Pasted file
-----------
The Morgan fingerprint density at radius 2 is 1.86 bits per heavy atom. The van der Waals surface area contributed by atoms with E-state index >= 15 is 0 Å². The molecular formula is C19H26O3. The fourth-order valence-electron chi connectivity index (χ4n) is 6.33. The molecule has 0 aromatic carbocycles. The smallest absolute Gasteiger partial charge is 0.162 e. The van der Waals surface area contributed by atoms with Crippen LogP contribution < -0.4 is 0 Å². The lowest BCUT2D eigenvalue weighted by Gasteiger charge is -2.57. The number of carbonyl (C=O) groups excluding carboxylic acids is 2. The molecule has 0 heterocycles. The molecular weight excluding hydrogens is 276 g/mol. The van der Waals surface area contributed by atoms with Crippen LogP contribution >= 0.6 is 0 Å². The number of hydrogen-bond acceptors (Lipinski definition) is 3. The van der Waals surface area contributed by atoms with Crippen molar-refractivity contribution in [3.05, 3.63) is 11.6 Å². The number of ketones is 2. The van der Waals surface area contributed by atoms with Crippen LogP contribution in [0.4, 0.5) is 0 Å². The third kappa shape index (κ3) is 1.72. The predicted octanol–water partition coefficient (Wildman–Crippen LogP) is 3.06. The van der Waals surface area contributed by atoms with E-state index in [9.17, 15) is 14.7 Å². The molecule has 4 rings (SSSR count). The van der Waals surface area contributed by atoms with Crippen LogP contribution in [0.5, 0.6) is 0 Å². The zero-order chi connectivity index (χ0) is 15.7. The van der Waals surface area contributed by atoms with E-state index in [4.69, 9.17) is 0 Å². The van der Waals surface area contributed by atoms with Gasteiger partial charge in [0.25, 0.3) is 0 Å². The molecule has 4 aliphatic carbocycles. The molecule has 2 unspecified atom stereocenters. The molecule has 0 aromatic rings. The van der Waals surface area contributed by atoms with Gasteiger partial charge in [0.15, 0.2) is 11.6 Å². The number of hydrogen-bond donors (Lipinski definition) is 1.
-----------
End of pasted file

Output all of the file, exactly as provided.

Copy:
The Morgan fingerprint density at radius 2 is 1.86 bits per heavy atom. The van der Waals surface area contributed by atoms with E-state index >= 15 is 0 Å². The molecular formula is C19H26O3. The fourth-order valence-electron chi connectivity index (χ4n) is 6.33. The molecule has 0 aromatic carbocycles. The smallest absolute Gasteiger partial charge is 0.162 e. The van der Waals surface area contributed by atoms with Crippen LogP contribution < -0.4 is 0 Å². The lowest BCUT2D eigenvalue weighted by Gasteiger charge is -2.57. The number of carbonyl (C=O) groups excluding carboxylic acids is 2. The molecule has 0 heterocycles. The molecular weight excluding hydrogens is 276 g/mol. The van der Waals surface area contributed by atoms with Crippen LogP contribution >= 0.6 is 0 Å². The number of hydrogen-bond acceptors (Lipinski definition) is 3. The van der Waals surface area contributed by atoms with Crippen molar-refractivity contribution in [3.05, 3.63) is 11.6 Å². The number of ketones is 2. The van der Waals surface area contributed by atoms with Crippen LogP contribution in [0.4, 0.5) is 0 Å². The third kappa shape index (κ3) is 1.72. The predicted octanol–water partition coefficient (Wildman–Crippen LogP) is 3.06. The van der Waals surface area contributed by atoms with E-state index in [9.17, 15) is 14.7 Å². The molecule has 4 rings (SSSR count). The van der Waals surface area contributed by atoms with Crippen LogP contribution in [0.5, 0.6) is 0 Å². The zero-order chi connectivity index (χ0) is 15.7. The van der Waals surface area contributed by atoms with E-state index in [4.69, 9.17) is 0 Å². The van der Waals surface area contributed by atoms with Gasteiger partial charge in [0.25, 0.3) is 0 Å². The molecule has 4 aliphatic carbocycles. The molecule has 2 unspecified atom stereocenters. The molecule has 0 aromatic rings. The van der Waals surface area contributed by atoms with Gasteiger partial charge in [0.15, 0.2) is 11.6 Å². The number of hydrogen-bond donors (Lipinski definition) is 1.